So, your high school senior has just been deferred from his or her top choice school. It hurts. Your child is upset, feels unworthy and is focused on the seemingly endless number of friends who have gotten in early decision or early action. You feel powerless. Watching your child lose confidence is painful and you want to fix it, but you simply don’t know what to do. What advice should you give your child and what advice should you give yourself? Here’s my take on it:
First and foremost, don’t walk around complaining about the other kids who got in from your child’s school and the fact that they were unqualified, less special than your child or had unfair advantages. Some of that might be true, but you simply can never know the details of someone else’s application. Moreover, that type of negative attitude is infectious and not helpful. You might think it will make your senior feel better, but often it just results in your child becoming bitter or angry.
If a school has only accepted 10% or 20% of early applicants, explain to your child that the process is somewhat random when you’re dealing with numbers that low. The admissions committee might have reviewed your child’s application after a number of similar ones or at the end of a long day; unfortunately, while “holistic” applications might be your friend, the term also means that the process is subjective. And remember one thing: THE DECISION IS NOT A REFLECTION OF YOUR CHILD’S MERITS OR YOUR PARENTING.
However, you have to be realistic. The vast majority of deferred candidates at competitive schools will not get accepted during the regular decision process. Once again, it generally doesn’t indicate your child was unqualified or lacked something. It usually means that with a glut of strong regular decision candidates, your child’s application did not stand out. So, after a deferral, talk up the other appealing options your child might have. If your child has been accepted at a rolling decision or early action school that he or she is not wildly enthusiastic about, mention some positives about the school. And please, try not to be overly swayed by college rankings or acceptance statistics. Many colleges offer extraordinary educations, and focusing on one or two statistics is a bad idea.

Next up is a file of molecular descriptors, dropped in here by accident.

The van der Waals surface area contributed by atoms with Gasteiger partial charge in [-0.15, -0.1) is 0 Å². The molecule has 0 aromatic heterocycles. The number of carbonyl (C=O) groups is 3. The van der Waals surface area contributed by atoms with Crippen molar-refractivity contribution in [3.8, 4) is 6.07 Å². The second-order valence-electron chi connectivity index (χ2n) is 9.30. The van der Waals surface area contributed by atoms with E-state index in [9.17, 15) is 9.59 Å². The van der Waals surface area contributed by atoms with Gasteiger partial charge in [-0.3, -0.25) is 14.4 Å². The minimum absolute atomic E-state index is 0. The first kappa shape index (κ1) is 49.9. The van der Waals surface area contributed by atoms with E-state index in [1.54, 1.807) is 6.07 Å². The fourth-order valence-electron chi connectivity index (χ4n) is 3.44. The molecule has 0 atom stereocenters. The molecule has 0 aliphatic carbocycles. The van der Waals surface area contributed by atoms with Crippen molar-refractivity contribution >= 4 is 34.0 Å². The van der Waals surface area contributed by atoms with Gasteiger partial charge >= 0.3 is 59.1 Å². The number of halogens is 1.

That’s Great, but What Can We Do About the College That Issued the Deferral
There are a few steps your child can and should take in connection with the college that deferred her. First, check the school’s website to see if it accepts additional information or has any procedures about deferred students – most schools are open to new information, but a few have different policies. Second, make sure that your child, and NOT YOU, contacts the school. Colleges want a student who is independent and confident. They don’t want to hear from a frantic parent.
Your child should write an email to his admissions representative stating that the college remains his first choice (if that’s true). Mention something new if possible (“in addition to continuing to maintain strong grades, I have also . . .). Then, sometime by mid February or so, your student should send an update letter about why she remains a strong candidate, mentioning any relevant new activities or honors. In addition, your child can contact his guidance counselor. Sometimes the counselor can call the college and get information about a specific area of concern about the application.
Occasionally, students will send in additional recommendations or even a paper. Depending on the school, this might be helpful, but be certain that the new item highlights a different aspect of your child; if she’s already sent in a teacher recommendation from her 11th grade high school history teacher, it’s unlikely that a recommendation from a current history teacher will be particularly illuminating.
Students – Keep Up Your Grades!
This should be fairly self-evident, but the most important part of an application is the academic record in high school. If senior grades show a significant downward trend, any chance of getting into the deferred school will drop precipitously. So, seniors, make sure you participate in class, take your midterms and finals seriously, avail yourself of every opportunity for extra credit and continue to do well. And confirm that your guidance counselor has sent in your mid-year reports to any school where you have been deferred.
What If You Have Nothing New To Report
Sending an email to admissions sounds great, but what if you have nothing new to report in February? Seniors, this is the time to brainstorm and get involved with an upcoming activity! Enter a contest, become involved in Pi Day activities, get an internship for later in the year or set up a blog. Don’t do things just for college; do things you’re interested in and will get something out of.
What About Revisiting a School?
Revisiting is not necessarily the right strategy. Occasionally, a student might be able to speak to admissions, sit in on a class or even meet a professor and then send an email about it, but generally, nothing specific will result and you will have spent time and money unnecessarily.
What if I Still Don’t Get In
I know that right now, it might be difficult to believe, but the vast majority of students will be happy at any number of schools and there are lots of wonderful schools out there. If you’ve crafted an appropriate list and done your homework, you will have excellent options at the end of the process.